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  • AnnihilatorX - Sunday, November 14, 2010 - link

    "Surprisingly, only one 8-pin 12V connector is on the board, which is somewhat odd if the board has a liquid nitrogen mode and power needs to be pumped into the CPU."

    Just on the right hand side of the first PCIe X16 next to VRMs, there is also a 4-pin molex connector.
    Reply
  • AnnihilatorX - Sunday, November 14, 2010 - link

    Oh sorry I didn't see that you mentioned it. Are you sure the power just goes to PCIe only? Reply
  • IvanChess - Sunday, November 14, 2010 - link

    I believe that 4-pin molex connector is a leftover from the AGP days and is actually meant to be plugged into the graphics card as an auxiliary power source. That's what it is on my board anyway. Reply
  • Kiji - Sunday, November 14, 2010 - link

    Still no UEFI... :( Reply
  • Kiji - Sunday, November 14, 2010 - link

    Scratch that. Seems that the entire P67 lineup from Asus comes with EFI (http://www.overclock3d.net/reviews/cpu_mainboard/a... Can someone tell me the difference between UEFI and EFI or how do they relate to each other ? Maybe Anandtech can do an article about that, since it will be a trend in 2011 :P Reply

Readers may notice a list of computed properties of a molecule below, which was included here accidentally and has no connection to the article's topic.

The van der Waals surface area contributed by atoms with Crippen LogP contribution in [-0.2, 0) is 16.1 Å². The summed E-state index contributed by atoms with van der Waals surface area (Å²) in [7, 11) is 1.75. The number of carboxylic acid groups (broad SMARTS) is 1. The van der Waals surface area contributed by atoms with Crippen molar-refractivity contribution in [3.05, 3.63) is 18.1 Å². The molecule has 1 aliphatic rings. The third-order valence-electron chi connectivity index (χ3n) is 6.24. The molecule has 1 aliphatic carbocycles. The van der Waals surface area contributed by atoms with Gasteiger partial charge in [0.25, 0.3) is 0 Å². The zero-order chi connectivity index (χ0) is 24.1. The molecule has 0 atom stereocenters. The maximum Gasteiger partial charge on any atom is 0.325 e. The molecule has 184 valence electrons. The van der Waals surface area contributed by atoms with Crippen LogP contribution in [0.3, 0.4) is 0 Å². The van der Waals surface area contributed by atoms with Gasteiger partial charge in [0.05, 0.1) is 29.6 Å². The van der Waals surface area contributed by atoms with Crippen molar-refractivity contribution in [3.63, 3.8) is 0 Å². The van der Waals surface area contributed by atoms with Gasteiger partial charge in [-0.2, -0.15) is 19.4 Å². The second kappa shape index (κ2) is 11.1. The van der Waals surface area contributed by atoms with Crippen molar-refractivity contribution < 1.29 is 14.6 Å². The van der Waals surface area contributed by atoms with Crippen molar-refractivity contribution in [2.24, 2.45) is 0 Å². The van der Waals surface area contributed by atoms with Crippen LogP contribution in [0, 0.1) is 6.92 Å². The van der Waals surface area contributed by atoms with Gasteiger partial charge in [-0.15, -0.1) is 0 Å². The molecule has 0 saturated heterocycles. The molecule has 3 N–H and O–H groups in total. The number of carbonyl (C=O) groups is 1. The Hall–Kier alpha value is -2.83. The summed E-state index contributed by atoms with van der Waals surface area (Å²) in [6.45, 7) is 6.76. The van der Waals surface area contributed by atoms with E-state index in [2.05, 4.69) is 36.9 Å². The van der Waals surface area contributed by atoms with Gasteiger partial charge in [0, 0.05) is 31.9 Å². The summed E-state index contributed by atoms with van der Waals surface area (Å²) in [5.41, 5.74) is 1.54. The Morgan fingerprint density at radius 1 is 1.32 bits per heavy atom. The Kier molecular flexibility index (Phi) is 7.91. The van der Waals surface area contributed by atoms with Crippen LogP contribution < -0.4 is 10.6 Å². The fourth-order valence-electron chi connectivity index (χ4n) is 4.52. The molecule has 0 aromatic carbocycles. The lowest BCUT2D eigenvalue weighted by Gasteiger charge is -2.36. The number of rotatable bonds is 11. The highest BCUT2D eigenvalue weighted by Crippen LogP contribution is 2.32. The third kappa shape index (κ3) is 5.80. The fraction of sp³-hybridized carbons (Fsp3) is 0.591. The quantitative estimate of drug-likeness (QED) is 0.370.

• XZerg - Monday, November 15, 2010 - link

    EFI - Apple's version. UEFI - rest of the industry going to follow - Universal. Reply
  • ViRGE - Monday, November 15, 2010 - link

    Close but no cigar. The early Intel-developed versions of EFI are officially known as EFI, while the later EFI versions starting in 2005 developed by the Unified EFI Forum are UEFI. So both Apple and Asus would be using UEFI. Reply
  • B3an - Monday, November 15, 2010 - link

    You're not right either... atleast i'm pretty sure you're not. Macs still use EFI.
    PC's will get UEFI, which is basically EFI 2.0.
    I know for certain that the current 2010 macbooks and pro's use EFI 1.1.
    Reply
  • AmineBouhafs - Sunday, November 14, 2010 - link

    "And on the fifth day of x-mas my true love sent to me...an Asus Maximus IV Extreme!" :p Reply
  • The_Lauging_Man - Sunday, November 14, 2010 - link

    Besides the extra 4-pin molex where the first PCIe x1 would be that was mentioned, I see a second right angle mounted 4-pin molex beneath the PCIe X4 slot. There is no mention in the article about this connector. Would both 4-pin molex be for powering the PCIe slots. I have a felling that this would not be the case, but can't say either way. I also like the plethora of 4-pin fan headers on the board. Reply
  • jonup - Monday, November 15, 2010 - link

    Nice catch! I had to look hard to notice it. I almost thought you were on something good. Anyways, I would like to know if the second molex is indead for the PCIx or is it to supply additional power for all the additional controllers on this board. Maybe it is for the NF200. Reply
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  • Qapa - Sunday, November 14, 2010 - link